The fifth installment from awesome Austin-based funeral director Sarah Wambold documenting the process of opening her own funeral home.
Death darlings —
Over the past few weeks, I have been able to get a glimpse at how the other half of the world lives — and of course, dies. My discovery was not that they do it better (yet they do) but that my weird, sometimes inarticulate idea for a funeral home is actually already happening somewhere in the world. When I decided to go to Spain, it was for the purposes of vacation, to take a break from what was becoming a claustrophobic quest in funeral entrepreneurship and get some clearer headspace about the whole project.
But the Grim Reaper is always beside me, so of course I decided to investigate the Spanish way of death as soon as I arrived. This led me to Málaga, a gorgeous city on the coast of the Mediterranean; the birthplace of Picasso and Antonio Banderas and the place of death of my favorite writer, Jane Bowles. If you are unfamiliar with her work, go out immediately and get My Sister’s Hand in Mine, the collection of her work that includes my favorite pieces: “Two Serious Ladies” and “Camp Cataract.” Jane was married to Paul Bowles until her death, despite the two living apart, and often with other lovers. She was committed to a “sanatorium” in Málaga a few years before her death and was then interred at the Cementario de San Miguel. The cemetery looks like this:
Orange trees line the walkways, which are paved with old tombstones.
Families come here to spend the afternoon and let their children play:
I pattered around for about an hour, taking pictures and feeling right at home. It is an old cemetery, but is undergoing some pretty serious renovations, thanks to the Asociación de Amigos del Cementerio de San Miguel. This group believes the cemetery to be culturally relevant to their community, with some of the brightest minds and most prominent citizens buried there. They are committed to restoring it and my heart swells as I read about their dedication to the dead. Also, this is a common sight throughout the cemetery:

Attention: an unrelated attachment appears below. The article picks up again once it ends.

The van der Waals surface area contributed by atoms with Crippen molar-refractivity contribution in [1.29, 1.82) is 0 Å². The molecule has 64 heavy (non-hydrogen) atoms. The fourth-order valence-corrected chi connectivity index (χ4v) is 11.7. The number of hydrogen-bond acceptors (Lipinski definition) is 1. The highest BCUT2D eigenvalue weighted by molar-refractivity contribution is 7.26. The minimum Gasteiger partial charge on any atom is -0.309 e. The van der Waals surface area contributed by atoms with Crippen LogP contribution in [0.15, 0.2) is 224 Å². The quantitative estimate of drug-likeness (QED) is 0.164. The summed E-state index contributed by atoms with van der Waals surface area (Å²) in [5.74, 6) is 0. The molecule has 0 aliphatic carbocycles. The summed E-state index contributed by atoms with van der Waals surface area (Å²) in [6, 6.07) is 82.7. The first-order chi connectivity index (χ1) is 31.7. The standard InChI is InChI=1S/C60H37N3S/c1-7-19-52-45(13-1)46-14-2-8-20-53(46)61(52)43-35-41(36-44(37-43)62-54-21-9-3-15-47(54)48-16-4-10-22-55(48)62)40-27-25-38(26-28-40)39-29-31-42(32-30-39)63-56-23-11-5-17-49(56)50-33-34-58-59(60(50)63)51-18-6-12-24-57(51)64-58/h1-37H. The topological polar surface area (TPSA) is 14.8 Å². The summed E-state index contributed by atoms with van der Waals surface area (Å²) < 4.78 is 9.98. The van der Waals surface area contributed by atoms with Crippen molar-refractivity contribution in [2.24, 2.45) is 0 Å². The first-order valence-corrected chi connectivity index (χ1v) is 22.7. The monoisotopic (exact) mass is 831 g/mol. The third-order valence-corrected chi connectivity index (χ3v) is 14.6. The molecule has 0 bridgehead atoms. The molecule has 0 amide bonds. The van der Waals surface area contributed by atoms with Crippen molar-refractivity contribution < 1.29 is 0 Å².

I quietly continued my search for Jane’s grave, but was distracted by this little guy, who looks like my own beloved cat, Clyde:
Trying not to disturb him, I turned to leave and that’s when I found Jane’s spot.
Now what kind of mortician would I be if I didn’t take a black cat leading me to the grave of my hero to be some kind of excellent sign? As I sat beside the grave, an older couple came to visit it and lit candles. I was moved by their reverence and we shared brief words about our respect for Jane’s work.
I sat for a while longer before I left the cemetery in search of the Museo Picasso (a truly worthwhile collection to see if you are ever in the city). Across the street from the cemetery was this Tanatorio (mortuary):
I looked them up immediately when I got back to my hotel. While they appear to be a huge funeral conglomerate in Spain, they don’t hide from the public what they do. Check out this picture on their website:
That’s their prep room. ON THEIR WEBSITE. When is the last time you saw that on any U.S. funeral home website? Maybe once or twice, but certainly not on the website for the biggest funeral corporation in America. Funespaña also has a newsletter called Adiós; straight-up called goodbye. No “remembrances” or “passages,” just — farewell! They hold a yearly Tanatacuentos competition. A death short-story contest!
They also hold a poetry contest called “Verses for Death” and a design competition, this year entitled “Reload the Mourning.” This crew, for as traditional as their services appear to be, has really made an effort to engage with their community on many creative levels. I am even more impressed because they are one of the leading independent funeral providers in Spain, with 86 funeral homes and 116 mortuaries.
It’s not that I felt like my idea was a bad one or not feasible — you all have been great supporters — it is just so nice to see something similar working so well on a much bigger scale. And I really needed to see that.